10 Skeptical Resolutions for the New Year

A new year brings us a host of things we resolve to do more of, do less of, start doing or stop doing. Despite our best intentions, various studies show that anywhere from 75% to 92% of New Year’s resolutions go unfulfilled. Most of these goals fail not because the people making them are lazy (though that’s certainly why some of them fail) but because the goals are too large, too complicated or not tangible.

No offense, but you're probably not going to do these.

No offense, but you’re probably not going to do these.

In the spirit of the new year and of making resolutions that are easy and fun to keep, here are ten skeptical resolutions I’m making. Some are things I’m already doing and want to keep doing, and others are behaviors I’d like to change. And I encourage everyone to do these along with me, for the good of skepticism and our mental health.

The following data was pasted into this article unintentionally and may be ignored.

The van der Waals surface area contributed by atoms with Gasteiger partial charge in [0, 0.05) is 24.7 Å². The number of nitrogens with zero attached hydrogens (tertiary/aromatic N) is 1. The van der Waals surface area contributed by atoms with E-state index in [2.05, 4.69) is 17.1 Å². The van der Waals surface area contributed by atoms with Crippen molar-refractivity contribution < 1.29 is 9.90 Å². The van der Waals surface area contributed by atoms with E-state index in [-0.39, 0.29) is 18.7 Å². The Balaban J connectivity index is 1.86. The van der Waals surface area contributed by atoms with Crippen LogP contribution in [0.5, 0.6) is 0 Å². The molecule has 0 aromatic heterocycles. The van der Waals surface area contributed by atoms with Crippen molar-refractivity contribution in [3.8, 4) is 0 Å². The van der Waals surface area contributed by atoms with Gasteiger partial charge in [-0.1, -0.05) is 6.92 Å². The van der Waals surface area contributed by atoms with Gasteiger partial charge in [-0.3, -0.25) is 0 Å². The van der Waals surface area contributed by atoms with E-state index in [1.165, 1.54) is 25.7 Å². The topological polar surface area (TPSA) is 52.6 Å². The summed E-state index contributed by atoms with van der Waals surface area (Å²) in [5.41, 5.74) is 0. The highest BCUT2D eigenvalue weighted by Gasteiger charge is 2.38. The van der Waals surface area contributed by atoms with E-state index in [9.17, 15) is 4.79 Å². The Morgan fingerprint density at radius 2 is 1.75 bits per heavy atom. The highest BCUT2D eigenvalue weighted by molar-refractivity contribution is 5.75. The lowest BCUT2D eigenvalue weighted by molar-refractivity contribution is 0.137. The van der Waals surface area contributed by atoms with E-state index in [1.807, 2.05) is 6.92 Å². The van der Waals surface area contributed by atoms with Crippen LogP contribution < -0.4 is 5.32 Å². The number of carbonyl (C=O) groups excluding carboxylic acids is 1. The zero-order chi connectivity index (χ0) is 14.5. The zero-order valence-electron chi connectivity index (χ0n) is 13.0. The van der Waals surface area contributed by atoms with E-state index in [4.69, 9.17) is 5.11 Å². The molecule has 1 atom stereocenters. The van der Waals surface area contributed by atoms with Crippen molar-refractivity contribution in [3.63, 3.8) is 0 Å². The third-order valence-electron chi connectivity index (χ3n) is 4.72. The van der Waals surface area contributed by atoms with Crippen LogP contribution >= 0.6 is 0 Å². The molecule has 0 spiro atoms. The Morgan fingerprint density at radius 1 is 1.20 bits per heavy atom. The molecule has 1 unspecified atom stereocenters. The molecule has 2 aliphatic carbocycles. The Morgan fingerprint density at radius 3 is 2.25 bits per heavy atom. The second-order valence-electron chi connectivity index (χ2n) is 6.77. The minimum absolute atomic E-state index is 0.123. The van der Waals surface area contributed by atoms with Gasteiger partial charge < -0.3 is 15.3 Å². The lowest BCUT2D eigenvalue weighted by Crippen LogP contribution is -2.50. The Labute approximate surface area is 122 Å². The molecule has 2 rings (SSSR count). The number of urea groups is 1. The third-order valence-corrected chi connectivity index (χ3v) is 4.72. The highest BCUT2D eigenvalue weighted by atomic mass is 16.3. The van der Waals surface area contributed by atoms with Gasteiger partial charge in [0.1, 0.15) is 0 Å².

1. I resolve not to forward, share or re-tweet any article or blog post I haven’t read. It’s tempting not to read things all the way to the end, and most of us do it. But if you haven’t read something all the way through, why would you expect me to read it?

2. I resolve not to pass around any story I HAVE read that doesn’t feel real, or that I learn to be fake after looking into it. That includes obviously satirical pieces posing as actual news, most of which aren’t that funny anyway.

3. I resolve not to compare people who disagree with me to Nazis or Hitler. Lumping people who voted for the other guy, various government agencies or people who work for banks together with the most evil people in history is demeaning to pretty much everyone involved, and ludicrously hyperbolic.

4. I resolve never to use the phrases “wake up” or “open your eyes” or to call anyone a sheeple, psychopath, eugenicist or paid shill. It’s time to move past these hackneyed clichés, or at least find new hackneyed clichés.

5. I resolve not to demand others “do their research” if I haven’t done my own, nor will I do so if I’m not interested in what they discover. A person who demands proof then won’t accept it when offered is a crackpot.

6. I resolve not to engage with trolls on Twitter, Facebook or message boards. I also resolve to be okay with the fact that there’s no way I’m going to be able to keep this.

7. I resolve not to use well-known quotations that weren’t actually said by the people commonly thought to have said them. Remember what Abraham Lincoln said: “73% of all internet quotes are fake.”